Change the apalis imx6 static IP address from inside a container


I use Torizon for the development of a industrial web application. This application is written in C# (ASP .NET) and is run inside a container.

One of the features of this application is to allow the user to change the ip address of the card.

I thought of modifying the “/etc/NetworkManager/system-connections/network0.nmconnection” file directly from my web application, but this solution seems a bit risky. Is there any other solution?

Best regards,
Romain FONCK

Greetings @rfonck,

This is a bit of a tricky topic with no right answer. You can run network-manager inside a container if you bindmount /var/run/dbus into that container. This will let you use the nmcli utility for basic operations. However, I’m unaware of the limits of this, or whether you can just freely use all of network-managers capabilities inside a container.

Another idea would be to have a script on the host that when triggered will change the host IP address. Then depending on how you approach this, you could trigger this script from the container. That way you don’t have to worry about crossing host/container environments too much.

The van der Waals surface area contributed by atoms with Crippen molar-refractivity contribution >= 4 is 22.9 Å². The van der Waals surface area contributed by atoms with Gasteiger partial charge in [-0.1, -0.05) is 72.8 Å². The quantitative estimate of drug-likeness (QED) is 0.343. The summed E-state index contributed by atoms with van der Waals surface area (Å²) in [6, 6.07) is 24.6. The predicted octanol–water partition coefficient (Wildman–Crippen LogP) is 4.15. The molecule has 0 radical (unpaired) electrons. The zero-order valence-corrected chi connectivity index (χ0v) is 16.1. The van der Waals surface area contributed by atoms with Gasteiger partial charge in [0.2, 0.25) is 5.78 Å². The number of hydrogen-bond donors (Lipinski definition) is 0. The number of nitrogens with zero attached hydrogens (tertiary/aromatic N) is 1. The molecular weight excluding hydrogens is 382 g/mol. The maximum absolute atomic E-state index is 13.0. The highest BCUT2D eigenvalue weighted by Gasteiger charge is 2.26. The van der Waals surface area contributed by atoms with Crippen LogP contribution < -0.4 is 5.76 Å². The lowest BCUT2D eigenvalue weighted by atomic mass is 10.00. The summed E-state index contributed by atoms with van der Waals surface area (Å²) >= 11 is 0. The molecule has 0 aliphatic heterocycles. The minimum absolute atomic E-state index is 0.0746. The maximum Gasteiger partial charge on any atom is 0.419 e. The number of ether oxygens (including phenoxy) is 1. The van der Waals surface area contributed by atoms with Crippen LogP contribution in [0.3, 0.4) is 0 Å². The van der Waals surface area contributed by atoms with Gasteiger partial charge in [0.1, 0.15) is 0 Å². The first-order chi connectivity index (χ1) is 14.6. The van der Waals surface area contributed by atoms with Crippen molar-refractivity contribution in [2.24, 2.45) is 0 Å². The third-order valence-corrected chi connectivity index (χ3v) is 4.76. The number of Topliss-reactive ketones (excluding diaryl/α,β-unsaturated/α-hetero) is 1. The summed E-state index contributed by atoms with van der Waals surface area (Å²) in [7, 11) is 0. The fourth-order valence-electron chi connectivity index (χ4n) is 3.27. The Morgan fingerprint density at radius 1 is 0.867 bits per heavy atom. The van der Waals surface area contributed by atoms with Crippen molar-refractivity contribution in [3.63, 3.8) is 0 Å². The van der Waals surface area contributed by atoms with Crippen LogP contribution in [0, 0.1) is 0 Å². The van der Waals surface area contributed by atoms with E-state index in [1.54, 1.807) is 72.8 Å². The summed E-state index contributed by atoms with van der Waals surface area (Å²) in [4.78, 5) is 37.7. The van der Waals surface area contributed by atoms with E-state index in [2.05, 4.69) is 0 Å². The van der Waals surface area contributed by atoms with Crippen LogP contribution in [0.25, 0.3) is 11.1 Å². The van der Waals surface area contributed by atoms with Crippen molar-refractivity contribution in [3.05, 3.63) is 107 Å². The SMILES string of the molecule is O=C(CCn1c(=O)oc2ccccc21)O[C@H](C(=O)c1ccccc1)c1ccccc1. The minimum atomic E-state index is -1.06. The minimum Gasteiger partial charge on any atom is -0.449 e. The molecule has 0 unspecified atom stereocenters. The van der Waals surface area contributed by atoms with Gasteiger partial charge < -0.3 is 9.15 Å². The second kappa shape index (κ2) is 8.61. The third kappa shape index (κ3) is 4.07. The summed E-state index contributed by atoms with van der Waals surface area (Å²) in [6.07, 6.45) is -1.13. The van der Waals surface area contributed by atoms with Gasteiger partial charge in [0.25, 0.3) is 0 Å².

These are a couple of the thoughts off the top of my head. Though I’ve yet to test either method very thoroughly, so no guarantees to either. It’ll probably need some playing around with.

Best Regards,


thanks for your reply.

Your first solution worked well, I just had to install nmcli inside the container (by adding “RUN apt-get -q -y update && apt-get install network-manager” in the buildcommands of the vscode extention for Torizon).

The hardest part was to call nmcli from a .NET application but this point is now solved.

Thanks a lot.

Best regards,

Glad I was able to point you in the right direction.

@jeremias.tx Is this the “approved” way to do this? I want to have a container running a web server for the purpose of configuring the device. One setting I need to control is static vs. dynamic ip.

Running a script in the host from a container probably requires a named pipe and brings security questions.

Exposing dbus from the host in the container could be a viable option.

This approach (installing nmcli in the container) seems like a straightforward approach. Is it “production worthy?”

I’m not sure what you mean by “approved” and “production worthy” since this heavily depends on your own use-cases and requirements.

But in general trying to change something like the network configuration on the host OS from inside a container, is already a bit of a odd use-case. Since containers by design are meant to be isolated from the host. Yet here obviously if we want to dynamically change the network configuration we have to break that host-container isolation just a bit. Really it’s just a matter of perspective in terms of “proper” way to do things.

Mind you the ways I highlighted in this post aren’t the only possible ways to do this. They are just the ways that we know of and are known to work.

Best Regards,